1. If I buy a knife from someone like Tosho or JKI, does it still need initial sharpening? I.e. do these retailers do the initial sharpening by default?
    2. How about if I order from Aframe or MetalMaster?
    3. How to tell a if knife needs initial sharpening?
    for what its worth, and to answer question number 1, most single bevel knives do need it. We offer it for free most of the time, unless someone has crazy requests about how specifically it should be done.

  6. #6
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    It is easy to obsess about sharpening.

    If you get a new knife, and it is sharp enough to cut what you want how you want, then use it until it needs sharpening. If you buy a new knife, it makes sense to ask if it os sharpened, and if not ask them to sharpen it. Then start to put your edge on the blade. There are some great videos referenced on this site that will show you how to do that.

    How to tell: cut through a potato cleanly - it should require little effort. Cut through a tomato - does the knife struggle to pierce the skin. If you cut through a breast of chicken or a piece of fish, does the knife glide through smoothly or do you have to saw back and forth. A sharp knife cuts cleanly and without much pressure or back and forth sawing. You will know if it is sharp.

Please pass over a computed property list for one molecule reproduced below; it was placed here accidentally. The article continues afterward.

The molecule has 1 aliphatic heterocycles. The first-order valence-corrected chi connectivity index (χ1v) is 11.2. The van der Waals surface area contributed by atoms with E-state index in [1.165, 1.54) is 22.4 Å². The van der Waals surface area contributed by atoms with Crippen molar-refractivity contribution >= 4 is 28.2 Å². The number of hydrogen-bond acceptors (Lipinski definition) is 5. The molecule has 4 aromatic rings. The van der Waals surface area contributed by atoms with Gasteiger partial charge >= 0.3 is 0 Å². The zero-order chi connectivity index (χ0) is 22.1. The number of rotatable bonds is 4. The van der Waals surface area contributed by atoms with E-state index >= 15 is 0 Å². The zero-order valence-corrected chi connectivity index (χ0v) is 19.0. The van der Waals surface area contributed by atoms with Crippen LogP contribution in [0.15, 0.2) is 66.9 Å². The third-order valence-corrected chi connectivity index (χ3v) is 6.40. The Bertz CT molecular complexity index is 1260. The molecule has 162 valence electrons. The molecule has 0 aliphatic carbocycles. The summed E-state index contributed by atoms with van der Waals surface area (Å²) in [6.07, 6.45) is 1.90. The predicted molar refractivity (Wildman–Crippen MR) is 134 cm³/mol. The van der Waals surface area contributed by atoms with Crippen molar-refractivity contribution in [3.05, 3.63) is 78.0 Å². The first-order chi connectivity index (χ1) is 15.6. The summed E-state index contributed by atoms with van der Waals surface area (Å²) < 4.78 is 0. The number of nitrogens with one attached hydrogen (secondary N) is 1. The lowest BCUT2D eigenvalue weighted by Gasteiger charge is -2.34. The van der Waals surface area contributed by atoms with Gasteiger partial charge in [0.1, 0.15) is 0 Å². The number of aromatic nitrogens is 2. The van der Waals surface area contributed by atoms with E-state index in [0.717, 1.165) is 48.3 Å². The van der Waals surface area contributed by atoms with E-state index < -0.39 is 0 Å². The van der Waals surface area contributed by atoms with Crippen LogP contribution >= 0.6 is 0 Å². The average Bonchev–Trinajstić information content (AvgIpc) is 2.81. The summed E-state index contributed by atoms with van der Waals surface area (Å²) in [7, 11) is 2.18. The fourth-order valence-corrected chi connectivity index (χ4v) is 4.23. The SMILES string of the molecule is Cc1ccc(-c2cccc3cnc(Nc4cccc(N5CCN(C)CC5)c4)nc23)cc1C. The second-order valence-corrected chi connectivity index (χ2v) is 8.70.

People make a real big deal about sharpening, but it is quite a basic thing that people have been doing for centuries. Single bevel knives (in fact any knives) are in fact not that hard to sharpen and unless you are looking to obtain a really fine polish, two stones (or a combination stone) will do you fine to start with. For most kitchen work you need a practical, slightly toothy edge that will cut easily and be durable.

    Probably for most western cooking a Gyuto, which is just a Japanese version of western chefs knife and will have a double bevel, will be a great place to start. Avoid carbon unless you re happy to spend more time on caring for your knives (especially wiping during use and washing and drying promptly afterwards).

    As with all things, you tend to get what you pay for.

  7. #7
    Senior Member aaamax's Avatar